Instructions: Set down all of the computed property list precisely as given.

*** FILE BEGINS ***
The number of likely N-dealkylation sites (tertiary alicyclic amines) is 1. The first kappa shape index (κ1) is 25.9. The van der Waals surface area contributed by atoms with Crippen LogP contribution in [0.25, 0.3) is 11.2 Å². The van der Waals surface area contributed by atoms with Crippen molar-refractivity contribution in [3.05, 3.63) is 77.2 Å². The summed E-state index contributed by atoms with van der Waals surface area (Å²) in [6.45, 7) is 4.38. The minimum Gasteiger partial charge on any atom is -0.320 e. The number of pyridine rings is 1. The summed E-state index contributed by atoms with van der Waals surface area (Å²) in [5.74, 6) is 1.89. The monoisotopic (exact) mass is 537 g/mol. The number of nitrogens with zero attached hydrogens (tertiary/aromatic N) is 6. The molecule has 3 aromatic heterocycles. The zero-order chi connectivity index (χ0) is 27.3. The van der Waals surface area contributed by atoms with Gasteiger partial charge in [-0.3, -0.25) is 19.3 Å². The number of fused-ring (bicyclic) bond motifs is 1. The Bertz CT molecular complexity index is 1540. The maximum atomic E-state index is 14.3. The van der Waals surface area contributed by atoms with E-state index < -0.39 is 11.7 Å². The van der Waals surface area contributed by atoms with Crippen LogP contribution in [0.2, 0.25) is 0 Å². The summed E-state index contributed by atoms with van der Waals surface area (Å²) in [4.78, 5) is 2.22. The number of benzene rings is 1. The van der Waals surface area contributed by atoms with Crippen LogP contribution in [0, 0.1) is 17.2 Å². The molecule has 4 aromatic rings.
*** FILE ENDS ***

The number of likely N-dealkylation sites (tertiary alicyclic amines) is 1. The first kappa shape index (κ1) is 25.9. The van der Waals surface area contributed by atoms with Crippen LogP contribution in [0.25, 0.3) is 11.2 Å². The van der Waals surface area contributed by atoms with Crippen molar-refractivity contribution in [3.05, 3.63) is 77.2 Å². The summed E-state index contributed by atoms with van der Waals surface area (Å²) in [6.45, 7) is 4.38. The minimum Gasteiger partial charge on any atom is -0.320 e. The number of pyridine rings is 1. The summed E-state index contributed by atoms with van der Waals surface area (Å²) in [5.74, 6) is 1.89. The monoisotopic (exact) mass is 537 g/mol. The number of nitrogens with zero attached hydrogens (tertiary/aromatic N) is 6. The molecule has 3 aromatic heterocycles. The zero-order chi connectivity index (χ0) is 27.3. The van der Waals surface area contributed by atoms with Gasteiger partial charge in [-0.3, -0.25) is 19.3 Å². The number of fused-ring (bicyclic) bond motifs is 1. The Bertz CT molecular complexity index is 1540. The maximum atomic E-state index is 14.3. The van der Waals surface area contributed by atoms with E-state index < -0.39 is 11.7 Å². The van der Waals surface area contributed by atoms with Crippen LogP contribution in [0.2, 0.25) is 0 Å². The summed E-state index contributed by atoms with van der Waals surface area (Å²) in [4.78, 5) is 2.22. The number of benzene rings is 1. The van der Waals surface area contributed by atoms with Crippen LogP contribution in [0, 0.1) is 17.2 Å². The molecule has 4 aromatic rings.